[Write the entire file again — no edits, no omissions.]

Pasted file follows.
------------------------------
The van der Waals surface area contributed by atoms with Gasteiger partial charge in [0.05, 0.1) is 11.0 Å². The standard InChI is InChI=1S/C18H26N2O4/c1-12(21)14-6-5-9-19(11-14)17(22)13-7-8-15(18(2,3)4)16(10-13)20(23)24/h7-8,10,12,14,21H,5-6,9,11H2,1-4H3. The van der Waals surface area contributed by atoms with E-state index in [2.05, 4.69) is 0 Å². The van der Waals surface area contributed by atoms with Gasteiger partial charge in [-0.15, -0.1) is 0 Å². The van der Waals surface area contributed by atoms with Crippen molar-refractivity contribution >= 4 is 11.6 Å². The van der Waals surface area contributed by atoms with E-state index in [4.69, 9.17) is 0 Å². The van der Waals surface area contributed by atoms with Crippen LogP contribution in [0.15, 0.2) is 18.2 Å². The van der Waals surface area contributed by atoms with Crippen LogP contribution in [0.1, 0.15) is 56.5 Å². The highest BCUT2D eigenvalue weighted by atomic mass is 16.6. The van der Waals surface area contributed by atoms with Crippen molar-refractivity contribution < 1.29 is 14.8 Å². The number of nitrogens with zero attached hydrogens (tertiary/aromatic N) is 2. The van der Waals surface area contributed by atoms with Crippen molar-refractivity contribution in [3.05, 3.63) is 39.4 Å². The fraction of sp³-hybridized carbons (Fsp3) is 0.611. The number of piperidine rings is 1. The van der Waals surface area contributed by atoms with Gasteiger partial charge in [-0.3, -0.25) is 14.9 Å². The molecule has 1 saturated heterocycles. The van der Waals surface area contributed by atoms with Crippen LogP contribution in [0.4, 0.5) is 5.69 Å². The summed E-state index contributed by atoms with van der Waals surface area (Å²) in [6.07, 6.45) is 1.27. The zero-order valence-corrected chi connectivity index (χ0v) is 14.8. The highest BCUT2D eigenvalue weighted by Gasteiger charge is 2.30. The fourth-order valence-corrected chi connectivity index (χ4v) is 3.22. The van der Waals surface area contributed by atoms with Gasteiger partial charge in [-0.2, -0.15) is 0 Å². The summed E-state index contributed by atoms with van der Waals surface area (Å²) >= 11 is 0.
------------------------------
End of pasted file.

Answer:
The van der Waals surface area contributed by atoms with Gasteiger partial charge in [0.05, 0.1) is 11.0 Å². The standard InChI is InChI=1S/C18H26N2O4/c1-12(21)14-6-5-9-19(11-14)17(22)13-7-8-15(18(2,3)4)16(10-13)20(23)24/h7-8,10,12,14,21H,5-6,9,11H2,1-4H3. The van der Waals surface area contributed by atoms with E-state index in [2.05, 4.69) is 0 Å². The van der Waals surface area contributed by atoms with Gasteiger partial charge in [-0.15, -0.1) is 0 Å². The van der Waals surface area contributed by atoms with Crippen molar-refractivity contribution >= 4 is 11.6 Å². The van der Waals surface area contributed by atoms with E-state index in [4.69, 9.17) is 0 Å². The van der Waals surface area contributed by atoms with Crippen LogP contribution in [0.15, 0.2) is 18.2 Å². The van der Waals surface area contributed by atoms with Crippen LogP contribution in [0.1, 0.15) is 56.5 Å². The highest BCUT2D eigenvalue weighted by atomic mass is 16.6. The van der Waals surface area contributed by atoms with Crippen molar-refractivity contribution < 1.29 is 14.8 Å². The number of nitrogens with zero attached hydrogens (tertiary/aromatic N) is 2. The van der Waals surface area contributed by atoms with Crippen molar-refractivity contribution in [3.05, 3.63) is 39.4 Å². The fraction of sp³-hybridized carbons (Fsp3) is 0.611. The number of piperidine rings is 1. The van der Waals surface area contributed by atoms with Gasteiger partial charge in [-0.3, -0.25) is 14.9 Å². The molecule has 1 saturated heterocycles. The van der Waals surface area contributed by atoms with Crippen LogP contribution in [0.4, 0.5) is 5.69 Å². The summed E-state index contributed by atoms with van der Waals surface area (Å²) in [6.07, 6.45) is 1.27. The zero-order valence-corrected chi connectivity index (χ0v) is 14.8. The highest BCUT2D eigenvalue weighted by Gasteiger charge is 2.30. The fourth-order valence-corrected chi connectivity index (χ4v) is 3.22. The van der Waals surface area contributed by atoms with Gasteiger partial charge in [-0.2, -0.15) is 0 Å². The summed E-state index contributed by atoms with van der Waals surface area (Å²) >= 11 is 0.